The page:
WHILE the number of Australians sleeping rough fell 6% between 2006 and 2011, the number of people living in "severely crowded" conditions has continued to rise.
A report to be released today by the COAG Reform Council shows there were 41,390 people living in severely crowded conditions in 2011, up from 9,859 in 2006.
The report reveals all governments in Australia were unlikely to meet a nationally agreed target to reduce homelessness by 7% by the end of this year.
Instead, the overall homelessness rate has actually gone up 17% between the 2006 and 2011 Census surveys.
Two-thirds of those living in severely crowded accommodation - or needing four extra bedrooms for the number of people in a house - were likely recent migrants.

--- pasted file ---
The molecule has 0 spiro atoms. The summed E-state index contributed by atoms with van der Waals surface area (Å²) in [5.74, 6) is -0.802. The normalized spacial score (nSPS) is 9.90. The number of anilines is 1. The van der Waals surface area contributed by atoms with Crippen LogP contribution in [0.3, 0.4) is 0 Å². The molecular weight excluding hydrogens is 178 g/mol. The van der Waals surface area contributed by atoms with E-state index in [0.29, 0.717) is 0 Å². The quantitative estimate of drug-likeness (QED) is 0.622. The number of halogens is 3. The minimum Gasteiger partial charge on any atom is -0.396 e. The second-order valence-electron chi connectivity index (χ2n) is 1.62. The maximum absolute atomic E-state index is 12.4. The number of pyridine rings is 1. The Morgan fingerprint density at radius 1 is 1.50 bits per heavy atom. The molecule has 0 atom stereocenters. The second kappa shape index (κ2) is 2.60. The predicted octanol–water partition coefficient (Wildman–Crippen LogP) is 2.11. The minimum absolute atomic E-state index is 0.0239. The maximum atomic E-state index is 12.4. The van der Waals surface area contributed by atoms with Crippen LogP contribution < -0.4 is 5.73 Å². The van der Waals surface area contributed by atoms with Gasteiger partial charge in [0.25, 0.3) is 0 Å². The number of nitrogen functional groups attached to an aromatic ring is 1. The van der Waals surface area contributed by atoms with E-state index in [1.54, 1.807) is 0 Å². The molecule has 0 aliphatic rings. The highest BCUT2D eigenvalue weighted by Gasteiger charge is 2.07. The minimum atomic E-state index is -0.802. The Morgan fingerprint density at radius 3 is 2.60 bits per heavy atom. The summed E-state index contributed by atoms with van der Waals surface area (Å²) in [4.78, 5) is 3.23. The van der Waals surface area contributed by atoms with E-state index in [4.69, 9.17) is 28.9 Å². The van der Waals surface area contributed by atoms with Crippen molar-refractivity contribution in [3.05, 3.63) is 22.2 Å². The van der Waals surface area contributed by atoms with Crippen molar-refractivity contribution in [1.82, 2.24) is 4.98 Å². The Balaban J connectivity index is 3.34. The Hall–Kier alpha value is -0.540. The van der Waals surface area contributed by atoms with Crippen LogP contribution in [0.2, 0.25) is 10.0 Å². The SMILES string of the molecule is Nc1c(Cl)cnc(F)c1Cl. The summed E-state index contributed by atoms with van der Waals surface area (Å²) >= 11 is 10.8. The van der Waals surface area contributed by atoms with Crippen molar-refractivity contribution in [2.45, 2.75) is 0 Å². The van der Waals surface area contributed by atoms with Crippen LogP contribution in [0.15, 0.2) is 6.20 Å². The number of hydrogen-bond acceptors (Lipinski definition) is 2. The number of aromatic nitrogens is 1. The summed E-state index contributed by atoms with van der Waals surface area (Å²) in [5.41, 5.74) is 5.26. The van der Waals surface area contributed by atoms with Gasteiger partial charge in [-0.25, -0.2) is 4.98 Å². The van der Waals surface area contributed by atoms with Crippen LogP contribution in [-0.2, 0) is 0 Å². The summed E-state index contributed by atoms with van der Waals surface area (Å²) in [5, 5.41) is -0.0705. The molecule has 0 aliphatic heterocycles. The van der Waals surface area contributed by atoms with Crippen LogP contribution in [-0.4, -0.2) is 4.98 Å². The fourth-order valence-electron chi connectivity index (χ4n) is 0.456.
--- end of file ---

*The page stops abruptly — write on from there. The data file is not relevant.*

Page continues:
Interestingly, the report also found a higher rate of rough sleepers in Queensland's coastal regions and on the New South Wales north coast.
While Council chairman John Brumby could not comment on whether immigration had contributed to the rise, he said it was likely larger family groups of recent migrants were living together.
There was also a national rise in the number of people in temporary accommodation, partly due to more supported accommodation being provided in 2011 than in 2006.
Mr Brumby said indigenous Australians were also 14 times more likely to be homeless than other Australians, making up 27.6% of the entire homeless population.
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